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Supreme Court rules on DUI test laws

Seattle residents may recognize that chemical testing is typically needed to identify the level of intoxication in a case of suspected DUI. However, some motorists are uncooperative when an official attempts to use breath testing during a traffic stop. Similarly, some motorists refuse blood testing, which is a more invasive option for assessing blood alcohol content. The nation's highest court recently limited certain state laws that treated a refusal as a separate crime.

Three cases from two states were brought before the justices as the need for a search warrant was addressed. Each case was originally decided in favor of the states in question being able to require blood testing without search warrants. These decisions were upheld in each state's supreme court. However, a five-justice majority of the nation's Supreme Court ruled that search warrants are necessary for blood testing related to DUI. Breath testing was not viewed as being overly invasive, and the justices did not require that warrants be issued for this type of BAC evaluation. Although legal representatives on the states' sides suggested that warrants could be problematic in rural settings, justices indicated that such needs can often be handled by phone in a short amount of time.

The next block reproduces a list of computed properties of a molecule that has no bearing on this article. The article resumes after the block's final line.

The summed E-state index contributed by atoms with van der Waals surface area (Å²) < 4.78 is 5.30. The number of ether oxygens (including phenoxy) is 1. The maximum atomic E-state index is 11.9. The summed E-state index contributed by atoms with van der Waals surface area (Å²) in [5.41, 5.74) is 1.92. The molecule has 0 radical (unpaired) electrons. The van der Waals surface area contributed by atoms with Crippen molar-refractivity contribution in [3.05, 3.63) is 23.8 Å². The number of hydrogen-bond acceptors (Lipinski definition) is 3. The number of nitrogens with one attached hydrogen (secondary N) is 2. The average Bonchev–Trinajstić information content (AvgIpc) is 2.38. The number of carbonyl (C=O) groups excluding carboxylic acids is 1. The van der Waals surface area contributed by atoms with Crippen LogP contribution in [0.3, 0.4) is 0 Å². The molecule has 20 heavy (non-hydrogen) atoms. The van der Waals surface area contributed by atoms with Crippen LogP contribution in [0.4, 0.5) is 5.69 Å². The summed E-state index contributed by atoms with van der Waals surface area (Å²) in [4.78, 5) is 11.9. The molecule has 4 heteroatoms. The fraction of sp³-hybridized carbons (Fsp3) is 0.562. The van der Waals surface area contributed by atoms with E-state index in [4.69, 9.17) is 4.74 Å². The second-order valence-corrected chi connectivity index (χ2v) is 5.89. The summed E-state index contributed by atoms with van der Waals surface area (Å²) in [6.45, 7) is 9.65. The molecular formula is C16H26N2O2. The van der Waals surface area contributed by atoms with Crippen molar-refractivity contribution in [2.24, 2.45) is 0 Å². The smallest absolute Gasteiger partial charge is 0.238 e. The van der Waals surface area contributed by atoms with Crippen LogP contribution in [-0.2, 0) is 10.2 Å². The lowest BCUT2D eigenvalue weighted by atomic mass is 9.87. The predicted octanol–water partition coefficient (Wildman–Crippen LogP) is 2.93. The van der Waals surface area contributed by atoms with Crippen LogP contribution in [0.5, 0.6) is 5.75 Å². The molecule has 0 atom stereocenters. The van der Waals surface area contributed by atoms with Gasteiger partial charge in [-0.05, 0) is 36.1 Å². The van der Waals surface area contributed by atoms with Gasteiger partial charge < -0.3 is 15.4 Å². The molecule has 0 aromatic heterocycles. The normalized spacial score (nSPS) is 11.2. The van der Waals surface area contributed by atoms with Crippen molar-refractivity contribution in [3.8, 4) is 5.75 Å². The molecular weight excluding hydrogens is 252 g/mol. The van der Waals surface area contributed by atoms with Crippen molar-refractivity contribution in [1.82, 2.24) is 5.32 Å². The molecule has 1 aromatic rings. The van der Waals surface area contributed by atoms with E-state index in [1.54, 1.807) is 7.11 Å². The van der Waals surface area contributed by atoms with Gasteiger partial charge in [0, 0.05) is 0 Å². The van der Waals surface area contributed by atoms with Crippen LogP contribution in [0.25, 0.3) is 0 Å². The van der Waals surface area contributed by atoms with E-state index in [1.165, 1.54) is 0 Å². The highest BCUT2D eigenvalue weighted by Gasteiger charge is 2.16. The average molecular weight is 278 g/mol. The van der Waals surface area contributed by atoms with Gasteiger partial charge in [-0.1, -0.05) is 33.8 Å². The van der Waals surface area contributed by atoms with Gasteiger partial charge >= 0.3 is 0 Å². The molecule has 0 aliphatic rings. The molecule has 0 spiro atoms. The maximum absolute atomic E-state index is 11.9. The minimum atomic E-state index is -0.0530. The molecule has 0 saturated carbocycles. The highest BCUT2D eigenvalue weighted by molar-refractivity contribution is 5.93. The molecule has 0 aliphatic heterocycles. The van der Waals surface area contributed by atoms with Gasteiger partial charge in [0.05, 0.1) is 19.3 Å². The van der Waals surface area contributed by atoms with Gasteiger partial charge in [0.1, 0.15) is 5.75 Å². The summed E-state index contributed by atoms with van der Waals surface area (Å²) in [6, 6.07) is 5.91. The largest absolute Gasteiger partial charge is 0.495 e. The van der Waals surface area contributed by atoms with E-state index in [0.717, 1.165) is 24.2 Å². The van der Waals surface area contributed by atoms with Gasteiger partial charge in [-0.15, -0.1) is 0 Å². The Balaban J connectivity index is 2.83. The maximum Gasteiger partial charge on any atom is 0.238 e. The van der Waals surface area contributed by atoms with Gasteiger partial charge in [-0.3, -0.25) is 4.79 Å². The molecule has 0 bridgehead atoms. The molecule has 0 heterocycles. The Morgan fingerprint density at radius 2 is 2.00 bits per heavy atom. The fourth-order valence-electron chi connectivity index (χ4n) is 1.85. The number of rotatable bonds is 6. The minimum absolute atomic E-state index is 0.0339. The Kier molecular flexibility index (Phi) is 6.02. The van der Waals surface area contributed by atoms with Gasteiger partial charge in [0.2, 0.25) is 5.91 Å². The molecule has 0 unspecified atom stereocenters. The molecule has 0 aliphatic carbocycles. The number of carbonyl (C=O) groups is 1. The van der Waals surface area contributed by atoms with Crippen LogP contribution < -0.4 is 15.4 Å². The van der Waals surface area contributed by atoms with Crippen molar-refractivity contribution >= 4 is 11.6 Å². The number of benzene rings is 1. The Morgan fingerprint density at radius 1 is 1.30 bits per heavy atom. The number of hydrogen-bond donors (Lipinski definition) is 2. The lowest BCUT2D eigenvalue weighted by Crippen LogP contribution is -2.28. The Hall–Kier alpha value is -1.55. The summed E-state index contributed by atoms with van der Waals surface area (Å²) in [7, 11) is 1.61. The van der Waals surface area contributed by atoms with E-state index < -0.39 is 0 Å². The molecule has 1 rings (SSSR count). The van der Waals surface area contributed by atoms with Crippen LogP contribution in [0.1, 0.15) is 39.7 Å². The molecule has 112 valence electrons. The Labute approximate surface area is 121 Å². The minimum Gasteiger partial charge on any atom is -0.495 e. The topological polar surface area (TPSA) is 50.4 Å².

Search and seizure was at the heart of the case, and the ruling affirms a citizen's right to protection from unreasonable treatment in this area. Chemical testing is just one area in which a defendant in a DUI case might seek a dismissal of charges related to errors in protocol or in handling of evidence. Important legal issues might include the custody of chemical evidence, the reading of one's Miranda rights, and the oversight of field sobriety testing.

An individual might find that legal assistance is helpful for addressing protocol errors related to an alleged DUI. A lawyer could evaluate the evidence to determine whether charges could potentially be dropped or reduced.

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